Isaiah Joel Peoples, a 34-year-old army veteran, deliberately drove his car into a crowd of people in Sunnyvale, California, because he thought some of them were Muslim, police said Friday.
“Based on our investigation, new evidence shows that the defendant intentionally targeted victims based on their race and his belief that they were of the Muslim faith,” Sunnyvale police chief Phan Ngo said outside court. “We understand that you will have many questions based on this announcement. However, we will not be releasing further information for now.”
Peoples is accused of hitting eight pedestrians with his car Tuesday evening. According to police, Peoples had picked up food and was driving to a Bible study group when he intentionally drove into a crosswalk. A witness told the San Francisco Chronicle that he reached speeds of 60 miles per hour before striking the victims. “After crashing, he dragged himself out of the sedan and repeatedly moaned, ‘Thank you, Jesus,’ witnesses said. Police found a disassembled, inoperative shotgun in the Toyota.”
A 13-year-old girl remains in critical condition in a coma and had to have part of her skull removed to relieve pressure, the Chronicle reported, citing court documents. She also has a broken pelvis. The seven other victims have injuries ranging from broken bones to scrapes.
Peoples, a former U.S. Army sharpshooter who served in the Iraq War, appeared in court Friday. He has been charged with eight counts of attempted murder and ordered to be held without bail.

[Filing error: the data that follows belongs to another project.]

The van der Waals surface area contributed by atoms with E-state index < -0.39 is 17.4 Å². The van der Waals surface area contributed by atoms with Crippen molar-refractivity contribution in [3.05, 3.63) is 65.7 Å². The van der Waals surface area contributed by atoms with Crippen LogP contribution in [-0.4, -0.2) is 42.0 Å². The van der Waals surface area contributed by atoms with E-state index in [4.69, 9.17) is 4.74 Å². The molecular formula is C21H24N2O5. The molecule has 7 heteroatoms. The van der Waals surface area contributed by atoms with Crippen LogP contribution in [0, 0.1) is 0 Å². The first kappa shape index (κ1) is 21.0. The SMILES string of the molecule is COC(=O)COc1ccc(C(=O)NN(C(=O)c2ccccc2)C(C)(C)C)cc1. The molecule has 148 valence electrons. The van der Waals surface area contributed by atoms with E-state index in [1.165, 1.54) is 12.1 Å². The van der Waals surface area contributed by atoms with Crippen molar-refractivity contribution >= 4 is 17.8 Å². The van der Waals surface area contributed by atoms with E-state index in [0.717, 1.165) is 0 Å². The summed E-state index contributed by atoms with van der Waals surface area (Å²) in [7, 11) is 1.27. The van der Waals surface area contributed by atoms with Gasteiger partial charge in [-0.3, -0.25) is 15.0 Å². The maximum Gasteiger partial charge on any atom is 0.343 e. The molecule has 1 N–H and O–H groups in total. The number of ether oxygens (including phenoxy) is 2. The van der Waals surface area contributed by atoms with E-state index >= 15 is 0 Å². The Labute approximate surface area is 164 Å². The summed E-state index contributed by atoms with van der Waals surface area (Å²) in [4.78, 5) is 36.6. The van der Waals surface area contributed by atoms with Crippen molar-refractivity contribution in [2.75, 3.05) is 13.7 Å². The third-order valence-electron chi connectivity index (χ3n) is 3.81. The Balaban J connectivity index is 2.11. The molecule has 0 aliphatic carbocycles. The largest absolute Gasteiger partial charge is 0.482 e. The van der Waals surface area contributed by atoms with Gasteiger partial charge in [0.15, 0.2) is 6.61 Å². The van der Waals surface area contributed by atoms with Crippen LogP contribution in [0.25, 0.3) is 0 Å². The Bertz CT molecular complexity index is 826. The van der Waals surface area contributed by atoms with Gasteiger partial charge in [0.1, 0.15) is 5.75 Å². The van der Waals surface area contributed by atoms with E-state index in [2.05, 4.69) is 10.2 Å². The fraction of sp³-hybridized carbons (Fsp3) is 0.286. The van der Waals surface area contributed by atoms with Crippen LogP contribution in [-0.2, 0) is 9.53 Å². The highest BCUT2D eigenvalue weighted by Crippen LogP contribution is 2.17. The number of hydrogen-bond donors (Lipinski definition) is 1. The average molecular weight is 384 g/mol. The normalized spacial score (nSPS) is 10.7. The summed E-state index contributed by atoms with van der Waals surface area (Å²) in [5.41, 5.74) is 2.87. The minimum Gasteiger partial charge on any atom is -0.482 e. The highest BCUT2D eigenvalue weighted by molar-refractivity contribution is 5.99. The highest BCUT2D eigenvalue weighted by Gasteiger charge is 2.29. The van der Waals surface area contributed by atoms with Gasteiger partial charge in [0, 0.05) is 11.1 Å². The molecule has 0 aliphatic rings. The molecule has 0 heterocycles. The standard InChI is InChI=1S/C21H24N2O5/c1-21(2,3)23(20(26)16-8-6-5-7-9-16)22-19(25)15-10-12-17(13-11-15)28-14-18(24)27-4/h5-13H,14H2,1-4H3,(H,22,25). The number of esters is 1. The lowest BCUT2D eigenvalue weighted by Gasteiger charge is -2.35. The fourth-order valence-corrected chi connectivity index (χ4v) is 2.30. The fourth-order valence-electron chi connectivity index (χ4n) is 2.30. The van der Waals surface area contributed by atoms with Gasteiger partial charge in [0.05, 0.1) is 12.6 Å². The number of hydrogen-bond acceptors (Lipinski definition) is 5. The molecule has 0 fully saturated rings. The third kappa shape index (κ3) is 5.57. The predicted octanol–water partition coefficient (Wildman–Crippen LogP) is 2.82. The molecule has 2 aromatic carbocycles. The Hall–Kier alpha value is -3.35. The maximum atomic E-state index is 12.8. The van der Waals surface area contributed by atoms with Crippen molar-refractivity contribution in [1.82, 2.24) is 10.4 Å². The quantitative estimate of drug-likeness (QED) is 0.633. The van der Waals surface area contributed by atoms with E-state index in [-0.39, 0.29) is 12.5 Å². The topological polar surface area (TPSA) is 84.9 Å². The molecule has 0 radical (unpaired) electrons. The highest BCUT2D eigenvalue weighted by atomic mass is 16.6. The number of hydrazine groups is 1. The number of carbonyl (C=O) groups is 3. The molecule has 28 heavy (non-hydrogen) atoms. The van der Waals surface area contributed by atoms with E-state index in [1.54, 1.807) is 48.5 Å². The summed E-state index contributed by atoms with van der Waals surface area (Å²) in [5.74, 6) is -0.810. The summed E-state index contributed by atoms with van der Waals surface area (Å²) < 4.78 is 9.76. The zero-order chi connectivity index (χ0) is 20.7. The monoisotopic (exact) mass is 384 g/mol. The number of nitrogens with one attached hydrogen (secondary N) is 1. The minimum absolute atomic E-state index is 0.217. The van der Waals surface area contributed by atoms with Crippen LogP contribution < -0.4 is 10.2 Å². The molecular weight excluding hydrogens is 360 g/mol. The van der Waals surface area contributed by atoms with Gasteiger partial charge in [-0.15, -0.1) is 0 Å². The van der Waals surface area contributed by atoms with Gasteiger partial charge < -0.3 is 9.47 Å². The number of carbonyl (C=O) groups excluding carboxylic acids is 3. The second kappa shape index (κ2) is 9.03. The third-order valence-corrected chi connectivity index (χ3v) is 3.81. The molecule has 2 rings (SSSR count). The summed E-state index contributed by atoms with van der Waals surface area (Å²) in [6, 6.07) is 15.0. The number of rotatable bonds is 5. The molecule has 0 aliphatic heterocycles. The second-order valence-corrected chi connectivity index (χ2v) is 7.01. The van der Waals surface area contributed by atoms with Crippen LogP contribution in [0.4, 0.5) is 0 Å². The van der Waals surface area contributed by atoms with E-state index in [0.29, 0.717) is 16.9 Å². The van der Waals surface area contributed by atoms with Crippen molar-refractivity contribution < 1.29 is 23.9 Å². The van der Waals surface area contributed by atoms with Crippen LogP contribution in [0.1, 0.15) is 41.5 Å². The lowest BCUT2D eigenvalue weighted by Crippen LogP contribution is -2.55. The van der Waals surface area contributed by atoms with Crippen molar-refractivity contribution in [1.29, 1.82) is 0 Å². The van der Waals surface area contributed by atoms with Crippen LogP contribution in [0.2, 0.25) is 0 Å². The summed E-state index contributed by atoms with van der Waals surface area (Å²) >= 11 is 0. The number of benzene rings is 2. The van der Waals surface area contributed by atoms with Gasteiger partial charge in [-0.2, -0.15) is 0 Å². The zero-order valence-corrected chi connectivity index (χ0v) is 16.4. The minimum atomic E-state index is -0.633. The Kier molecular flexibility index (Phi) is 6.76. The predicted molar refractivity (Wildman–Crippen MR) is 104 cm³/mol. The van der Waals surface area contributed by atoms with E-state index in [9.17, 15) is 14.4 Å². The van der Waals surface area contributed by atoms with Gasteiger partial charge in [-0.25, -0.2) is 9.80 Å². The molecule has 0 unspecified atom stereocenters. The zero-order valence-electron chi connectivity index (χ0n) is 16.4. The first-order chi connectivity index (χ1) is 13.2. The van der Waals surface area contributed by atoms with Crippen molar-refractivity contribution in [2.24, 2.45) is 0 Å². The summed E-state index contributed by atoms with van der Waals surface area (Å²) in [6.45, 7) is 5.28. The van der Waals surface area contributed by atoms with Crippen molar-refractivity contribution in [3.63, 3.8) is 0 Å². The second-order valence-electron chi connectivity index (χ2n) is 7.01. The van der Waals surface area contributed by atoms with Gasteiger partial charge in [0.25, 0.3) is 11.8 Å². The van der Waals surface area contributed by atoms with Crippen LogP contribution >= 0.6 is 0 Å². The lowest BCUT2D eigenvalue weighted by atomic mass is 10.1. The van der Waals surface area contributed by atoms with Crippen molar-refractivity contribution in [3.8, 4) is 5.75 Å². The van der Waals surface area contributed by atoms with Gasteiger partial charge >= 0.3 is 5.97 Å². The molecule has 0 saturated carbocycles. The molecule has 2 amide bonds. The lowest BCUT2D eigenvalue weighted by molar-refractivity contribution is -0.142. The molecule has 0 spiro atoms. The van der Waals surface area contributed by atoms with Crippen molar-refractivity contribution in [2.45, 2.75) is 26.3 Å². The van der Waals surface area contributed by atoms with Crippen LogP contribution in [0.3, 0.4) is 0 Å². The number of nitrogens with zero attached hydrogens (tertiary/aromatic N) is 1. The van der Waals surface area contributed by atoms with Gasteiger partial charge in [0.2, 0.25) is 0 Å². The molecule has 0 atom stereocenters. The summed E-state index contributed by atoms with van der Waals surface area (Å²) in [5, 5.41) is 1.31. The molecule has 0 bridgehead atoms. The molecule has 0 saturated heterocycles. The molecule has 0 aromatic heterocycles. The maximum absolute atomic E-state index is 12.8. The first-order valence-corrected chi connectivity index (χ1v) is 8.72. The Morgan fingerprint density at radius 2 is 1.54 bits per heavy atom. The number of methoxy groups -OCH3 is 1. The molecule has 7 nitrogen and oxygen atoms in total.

While Peoples has not been charged with a hate crime, officials said they are prepared to do so if the investigation finds sufficient evidence.
“Even before our decision, I will say this: if this is a hate crime, there are far more than eight victims. Hate crimes are a brazen attack on our entire community… We stand together on that street corner. We stand together in that young girl’s hospital room,” Jay Boyarski, Santa Clara County chief assistant district attorney, said in a statement. “This community has been hurt — but we are strong and steadfast and we will stand together against violence, ignorance, and hate.”
Peoples’ mother told the Sacramento Bee that her son suffered from post-traumatic stress disorder after returning from Iraq. Chuck Smith, Peoples’ attorney, denied that his client intentionally targeted the victims, saying, “This act was clearly the product of some mental disorder or mental defect.” Police said Peoples showed no sign of remorse.
Reported hate crimes have been on the rise for three consecutive years in the United States, according to FBI data released in 2018. More than half of reported hate crimes targeted a person’s race or ethnicity, while about one in five targeted their religion. After a gunman opened fire on two mosques in Christchurch, New Zealand, last month, killing 50 people, Muslim leaders blamed the normalization of Islamaphobia around the world.